Today is Mother's Day.
Today my husband is on two calls: one during the day and another overnight.
No, we did not celebrate with breakfast in bed. Yes, he got the baby changed and dressed so I could finish my breakfast at the kitchen table.
No, I did not get a bouquet of flowers. Yes, I got a bunch of weeds hand-picked by my daughter.
No, I did not get picture-perfect brunch. Yes, I got cupcakes made from scratch by 9 yo. I also complained on Friday how I'm falling on my face and chocolate would be a nice pick-me-up. My hubby pulled out a box of Godiva truffles. He anticipated what I would have liked, but he decided not to wait till Sunday to hand them over.
On Shabbos, he was also on call, and there was no childcare in our shul. My husband took three older kids to shul with him. 2 yo was in pieces about being left behind. I kept telling him how we will go to shul later, once the baby wakes up. We walked, while I pushed the stroller with the carseat. 2 yo stopped to examine every rock, every flower, every leaf, every bird. The walk that normally takes twenty minutes took us an hour. I was starting to get impatient, but I bit my tongue. This is his exploration opportunity. How often do we take walks at the pace of a 2 year old? How often do we literally smell every single rose bush? How often do we pause to acknowledge the ants? I was patient with him, especially since he walked and did not complain that his stroller is occupied by the baby.
(I was not so patient once we rounded the corner to the shul only to be greeted by my exiting family. We missed everything, and now we had to turn around and head back home. I left 2 yo in care of my husband and rushed back, trying to get home before the baby would wake up).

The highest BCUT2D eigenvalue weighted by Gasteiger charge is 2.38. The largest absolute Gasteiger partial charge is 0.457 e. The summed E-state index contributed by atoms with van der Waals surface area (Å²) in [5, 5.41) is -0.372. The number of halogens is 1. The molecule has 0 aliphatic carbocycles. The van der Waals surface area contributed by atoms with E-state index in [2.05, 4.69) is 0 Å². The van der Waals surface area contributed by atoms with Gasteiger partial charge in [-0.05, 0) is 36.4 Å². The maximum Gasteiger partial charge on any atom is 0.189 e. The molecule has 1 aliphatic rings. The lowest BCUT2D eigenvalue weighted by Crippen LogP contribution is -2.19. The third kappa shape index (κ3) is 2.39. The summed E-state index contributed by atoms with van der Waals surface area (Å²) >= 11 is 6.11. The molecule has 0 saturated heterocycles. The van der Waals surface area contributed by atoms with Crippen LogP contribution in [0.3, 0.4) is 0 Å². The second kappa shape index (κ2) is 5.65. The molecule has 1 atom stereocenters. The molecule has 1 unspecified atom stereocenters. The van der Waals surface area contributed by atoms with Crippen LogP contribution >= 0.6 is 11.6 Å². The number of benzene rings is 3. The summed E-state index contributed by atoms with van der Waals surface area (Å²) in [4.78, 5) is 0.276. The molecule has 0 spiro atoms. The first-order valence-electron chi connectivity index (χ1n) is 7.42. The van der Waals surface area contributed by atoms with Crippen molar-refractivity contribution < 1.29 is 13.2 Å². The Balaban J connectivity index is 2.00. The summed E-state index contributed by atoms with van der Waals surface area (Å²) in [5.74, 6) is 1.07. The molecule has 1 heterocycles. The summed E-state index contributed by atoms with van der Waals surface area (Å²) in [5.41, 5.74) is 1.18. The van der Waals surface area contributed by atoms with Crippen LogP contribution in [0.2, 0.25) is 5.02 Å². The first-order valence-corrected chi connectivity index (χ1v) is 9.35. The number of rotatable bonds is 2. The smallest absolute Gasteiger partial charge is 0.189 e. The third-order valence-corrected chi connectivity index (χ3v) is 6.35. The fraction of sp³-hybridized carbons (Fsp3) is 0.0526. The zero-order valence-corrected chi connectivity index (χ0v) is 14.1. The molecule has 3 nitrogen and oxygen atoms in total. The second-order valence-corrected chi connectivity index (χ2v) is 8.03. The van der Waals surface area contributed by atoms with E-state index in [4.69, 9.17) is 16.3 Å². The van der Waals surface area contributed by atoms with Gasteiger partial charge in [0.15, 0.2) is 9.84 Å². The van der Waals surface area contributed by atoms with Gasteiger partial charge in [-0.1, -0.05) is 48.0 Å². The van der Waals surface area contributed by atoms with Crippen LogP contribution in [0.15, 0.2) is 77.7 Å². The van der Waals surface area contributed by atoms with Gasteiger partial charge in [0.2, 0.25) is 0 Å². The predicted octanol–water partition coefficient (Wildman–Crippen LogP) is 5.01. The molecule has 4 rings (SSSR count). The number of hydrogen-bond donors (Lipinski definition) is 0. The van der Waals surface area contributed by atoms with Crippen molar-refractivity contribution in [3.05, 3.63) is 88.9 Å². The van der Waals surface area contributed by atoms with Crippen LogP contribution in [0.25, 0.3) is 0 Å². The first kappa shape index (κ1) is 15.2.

I was patient today when 9 yo was searching for an activity to do with me, special for Mother's day. He wanted to do a hike; just the two of us. I demurred, since I'm tied to the baby and my husband can be called up anytime. He settled on cupcake making. I sighed internally: I know how these baking things go; they are all nice and dandy until there is a spill and then the baby wakes up, and you are either rushing, or putting everything on hold. But I decided to be calm and patient about it. 9 yo really did everything himself (with some assistance from his sister). He got out the ingredients and the mixer, halved the recipe, measured and mixed. He ran out of patience when it was time to fill up small muffin cups. I was rewarded with cupcakes.
What motherhood taught me is patience. The baby will fall asleep eventually, the children will sleep through the night eventually, they will walk and talk eventually, they will say "please" and "thank you" eventually, and they will learn to read and write eventually. It just takes time. I used to worry and freak out a whole lot more about a whole lot of things. Having all these tiny human beings around allowed me to focus on what is important.
To all moms out there, no matter how young or how old: I wish you the gift of patience.